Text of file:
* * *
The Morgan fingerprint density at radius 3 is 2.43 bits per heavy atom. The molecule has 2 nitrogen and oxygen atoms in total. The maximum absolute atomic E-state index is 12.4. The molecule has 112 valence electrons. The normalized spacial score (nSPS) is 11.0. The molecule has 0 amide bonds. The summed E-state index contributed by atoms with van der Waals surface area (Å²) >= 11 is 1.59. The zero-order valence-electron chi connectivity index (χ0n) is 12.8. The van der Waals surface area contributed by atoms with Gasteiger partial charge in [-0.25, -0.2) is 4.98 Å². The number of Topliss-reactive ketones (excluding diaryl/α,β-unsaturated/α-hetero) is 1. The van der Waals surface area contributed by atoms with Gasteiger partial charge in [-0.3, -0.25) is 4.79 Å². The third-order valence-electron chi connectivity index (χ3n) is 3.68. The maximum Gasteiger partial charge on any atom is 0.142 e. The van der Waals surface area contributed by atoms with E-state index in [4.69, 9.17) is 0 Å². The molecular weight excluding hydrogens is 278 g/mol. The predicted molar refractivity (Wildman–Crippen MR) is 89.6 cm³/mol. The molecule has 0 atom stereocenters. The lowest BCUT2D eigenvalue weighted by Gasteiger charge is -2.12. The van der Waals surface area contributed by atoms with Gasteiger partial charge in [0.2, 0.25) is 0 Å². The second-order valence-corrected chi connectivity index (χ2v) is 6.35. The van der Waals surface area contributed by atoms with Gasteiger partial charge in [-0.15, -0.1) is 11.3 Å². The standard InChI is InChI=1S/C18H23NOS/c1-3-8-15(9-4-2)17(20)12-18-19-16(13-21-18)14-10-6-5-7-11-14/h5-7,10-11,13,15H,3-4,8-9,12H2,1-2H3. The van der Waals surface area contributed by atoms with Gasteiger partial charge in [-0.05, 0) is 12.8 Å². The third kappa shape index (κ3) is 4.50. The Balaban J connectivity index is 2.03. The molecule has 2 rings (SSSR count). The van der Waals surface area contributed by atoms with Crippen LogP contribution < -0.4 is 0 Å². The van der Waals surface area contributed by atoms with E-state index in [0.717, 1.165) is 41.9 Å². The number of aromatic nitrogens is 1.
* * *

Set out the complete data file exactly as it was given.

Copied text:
The Morgan fingerprint density at radius 3 is 2.43 bits per heavy atom. The molecule has 2 nitrogen and oxygen atoms in total. The maximum absolute atomic E-state index is 12.4. The molecule has 112 valence electrons. The normalized spacial score (nSPS) is 11.0. The molecule has 0 amide bonds. The summed E-state index contributed by atoms with van der Waals surface area (Å²) >= 11 is 1.59. The zero-order valence-electron chi connectivity index (χ0n) is 12.8. The van der Waals surface area contributed by atoms with Gasteiger partial charge in [-0.25, -0.2) is 4.98 Å². The number of Topliss-reactive ketones (excluding diaryl/α,β-unsaturated/α-hetero) is 1. The van der Waals surface area contributed by atoms with Gasteiger partial charge in [-0.3, -0.25) is 4.79 Å². The third-order valence-electron chi connectivity index (χ3n) is 3.68. The maximum Gasteiger partial charge on any atom is 0.142 e. The van der Waals surface area contributed by atoms with E-state index in [4.69, 9.17) is 0 Å². The molecular weight excluding hydrogens is 278 g/mol. The predicted molar refractivity (Wildman–Crippen MR) is 89.6 cm³/mol. The molecule has 0 atom stereocenters. The lowest BCUT2D eigenvalue weighted by Gasteiger charge is -2.12. The van der Waals surface area contributed by atoms with Gasteiger partial charge in [0.2, 0.25) is 0 Å². The second-order valence-corrected chi connectivity index (χ2v) is 6.35. The van der Waals surface area contributed by atoms with Gasteiger partial charge in [-0.15, -0.1) is 11.3 Å². The standard InChI is InChI=1S/C18H23NOS/c1-3-8-15(9-4-2)17(20)12-18-19-16(13-21-18)14-10-6-5-7-11-14/h5-7,10-11,13,15H,3-4,8-9,12H2,1-2H3. The van der Waals surface area contributed by atoms with Gasteiger partial charge in [-0.05, 0) is 12.8 Å². The third kappa shape index (κ3) is 4.50. The Balaban J connectivity index is 2.03. The molecule has 2 rings (SSSR count). The van der Waals surface area contributed by atoms with Crippen LogP contribution < -0.4 is 0 Å². The van der Waals surface area contributed by atoms with E-state index in [0.717, 1.165) is 41.9 Å². The number of aromatic nitrogens is 1.